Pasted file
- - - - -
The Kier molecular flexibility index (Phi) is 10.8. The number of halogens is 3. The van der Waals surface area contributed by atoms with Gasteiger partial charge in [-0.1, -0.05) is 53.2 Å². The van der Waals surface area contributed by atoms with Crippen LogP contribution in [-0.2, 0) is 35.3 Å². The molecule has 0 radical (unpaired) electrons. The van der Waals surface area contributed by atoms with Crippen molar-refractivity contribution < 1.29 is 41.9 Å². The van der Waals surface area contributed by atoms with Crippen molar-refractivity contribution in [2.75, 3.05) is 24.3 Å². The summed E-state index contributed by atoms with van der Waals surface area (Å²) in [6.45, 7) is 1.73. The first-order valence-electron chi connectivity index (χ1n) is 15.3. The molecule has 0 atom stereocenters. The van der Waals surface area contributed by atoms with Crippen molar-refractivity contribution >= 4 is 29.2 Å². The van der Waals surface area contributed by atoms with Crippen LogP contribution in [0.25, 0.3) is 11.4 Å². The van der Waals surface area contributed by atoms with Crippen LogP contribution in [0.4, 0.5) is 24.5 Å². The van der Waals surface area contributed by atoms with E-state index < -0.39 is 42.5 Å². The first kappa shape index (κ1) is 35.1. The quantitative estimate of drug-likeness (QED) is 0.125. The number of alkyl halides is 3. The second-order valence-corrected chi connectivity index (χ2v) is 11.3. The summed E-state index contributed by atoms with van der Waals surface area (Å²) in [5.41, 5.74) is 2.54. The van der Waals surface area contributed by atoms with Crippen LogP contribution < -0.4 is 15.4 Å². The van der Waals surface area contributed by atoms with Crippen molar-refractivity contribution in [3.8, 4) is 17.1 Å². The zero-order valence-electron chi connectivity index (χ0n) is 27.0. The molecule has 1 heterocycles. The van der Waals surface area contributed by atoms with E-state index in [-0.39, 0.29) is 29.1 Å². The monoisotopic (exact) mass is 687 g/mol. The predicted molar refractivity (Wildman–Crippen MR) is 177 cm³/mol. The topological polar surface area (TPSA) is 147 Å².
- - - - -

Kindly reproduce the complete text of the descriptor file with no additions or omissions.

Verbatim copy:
The Kier molecular flexibility index (Phi) is 10.8. The number of halogens is 3. The van der Waals surface area contributed by atoms with Gasteiger partial charge in [-0.1, -0.05) is 53.2 Å². The van der Waals surface area contributed by atoms with Crippen LogP contribution in [-0.2, 0) is 35.3 Å². The molecule has 0 radical (unpaired) electrons. The van der Waals surface area contributed by atoms with Crippen molar-refractivity contribution < 1.29 is 41.9 Å². The van der Waals surface area contributed by atoms with Crippen molar-refractivity contribution in [2.75, 3.05) is 24.3 Å². The summed E-state index contributed by atoms with van der Waals surface area (Å²) in [6.45, 7) is 1.73. The first-order valence-electron chi connectivity index (χ1n) is 15.3. The molecule has 0 atom stereocenters. The van der Waals surface area contributed by atoms with Crippen molar-refractivity contribution >= 4 is 29.2 Å². The van der Waals surface area contributed by atoms with Crippen LogP contribution in [0.25, 0.3) is 11.4 Å². The van der Waals surface area contributed by atoms with Crippen LogP contribution in [0.4, 0.5) is 24.5 Å². The van der Waals surface area contributed by atoms with E-state index < -0.39 is 42.5 Å². The first kappa shape index (κ1) is 35.1. The quantitative estimate of drug-likeness (QED) is 0.125. The number of alkyl halides is 3. The second-order valence-corrected chi connectivity index (χ2v) is 11.3. The summed E-state index contributed by atoms with van der Waals surface area (Å²) in [5.41, 5.74) is 2.54. The van der Waals surface area contributed by atoms with Crippen LogP contribution < -0.4 is 15.4 Å². The van der Waals surface area contributed by atoms with Crippen molar-refractivity contribution in [3.8, 4) is 17.1 Å². The zero-order valence-electron chi connectivity index (χ0n) is 27.0. The molecule has 1 heterocycles. The van der Waals surface area contributed by atoms with E-state index in [-0.39, 0.29) is 29.1 Å². The monoisotopic (exact) mass is 687 g/mol. The predicted molar refractivity (Wildman–Crippen MR) is 177 cm³/mol. The topological polar surface area (TPSA) is 147 Å².